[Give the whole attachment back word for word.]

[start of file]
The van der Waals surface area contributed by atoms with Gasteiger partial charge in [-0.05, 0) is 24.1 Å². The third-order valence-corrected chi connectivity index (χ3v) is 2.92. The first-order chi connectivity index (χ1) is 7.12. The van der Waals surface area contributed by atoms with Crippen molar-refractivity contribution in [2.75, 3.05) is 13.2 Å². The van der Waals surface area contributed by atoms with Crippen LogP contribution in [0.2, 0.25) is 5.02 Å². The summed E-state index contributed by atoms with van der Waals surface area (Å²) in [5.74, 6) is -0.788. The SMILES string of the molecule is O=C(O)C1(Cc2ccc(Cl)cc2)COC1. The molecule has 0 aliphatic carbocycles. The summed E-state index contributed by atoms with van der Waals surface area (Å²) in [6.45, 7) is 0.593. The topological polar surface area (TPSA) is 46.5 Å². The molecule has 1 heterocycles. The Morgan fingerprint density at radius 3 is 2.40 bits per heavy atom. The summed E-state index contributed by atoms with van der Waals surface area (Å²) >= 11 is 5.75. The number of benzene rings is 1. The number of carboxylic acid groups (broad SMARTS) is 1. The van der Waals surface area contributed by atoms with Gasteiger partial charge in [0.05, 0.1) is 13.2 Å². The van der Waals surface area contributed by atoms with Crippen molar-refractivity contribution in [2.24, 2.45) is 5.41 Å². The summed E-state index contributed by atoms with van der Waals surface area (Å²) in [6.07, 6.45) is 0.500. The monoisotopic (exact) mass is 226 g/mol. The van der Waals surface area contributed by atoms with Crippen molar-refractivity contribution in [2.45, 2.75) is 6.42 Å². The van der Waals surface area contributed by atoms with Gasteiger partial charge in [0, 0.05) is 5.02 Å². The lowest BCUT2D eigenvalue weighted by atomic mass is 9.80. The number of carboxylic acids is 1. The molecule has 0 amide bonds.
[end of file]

The van der Waals surface area contributed by atoms with Gasteiger partial charge in [-0.05, 0) is 24.1 Å². The third-order valence-corrected chi connectivity index (χ3v) is 2.92. The first-order chi connectivity index (χ1) is 7.12. The van der Waals surface area contributed by atoms with Crippen molar-refractivity contribution in [2.75, 3.05) is 13.2 Å². The van der Waals surface area contributed by atoms with Crippen LogP contribution in [0.2, 0.25) is 5.02 Å². The summed E-state index contributed by atoms with van der Waals surface area (Å²) in [5.74, 6) is -0.788. The SMILES string of the molecule is O=C(O)C1(Cc2ccc(Cl)cc2)COC1. The molecule has 0 aliphatic carbocycles. The summed E-state index contributed by atoms with van der Waals surface area (Å²) in [6.45, 7) is 0.593. The topological polar surface area (TPSA) is 46.5 Å². The molecule has 1 heterocycles. The Morgan fingerprint density at radius 3 is 2.40 bits per heavy atom. The summed E-state index contributed by atoms with van der Waals surface area (Å²) >= 11 is 5.75. The number of benzene rings is 1. The number of carboxylic acid groups (broad SMARTS) is 1. The van der Waals surface area contributed by atoms with Gasteiger partial charge in [0.05, 0.1) is 13.2 Å². The van der Waals surface area contributed by atoms with Crippen molar-refractivity contribution in [2.24, 2.45) is 5.41 Å². The summed E-state index contributed by atoms with van der Waals surface area (Å²) in [6.07, 6.45) is 0.500. The monoisotopic (exact) mass is 226 g/mol. The van der Waals surface area contributed by atoms with Crippen molar-refractivity contribution in [2.45, 2.75) is 6.42 Å². The van der Waals surface area contributed by atoms with Gasteiger partial charge in [0, 0.05) is 5.02 Å². The lowest BCUT2D eigenvalue weighted by atomic mass is 9.80. The number of carboxylic acids is 1. The molecule has 0 amide bonds.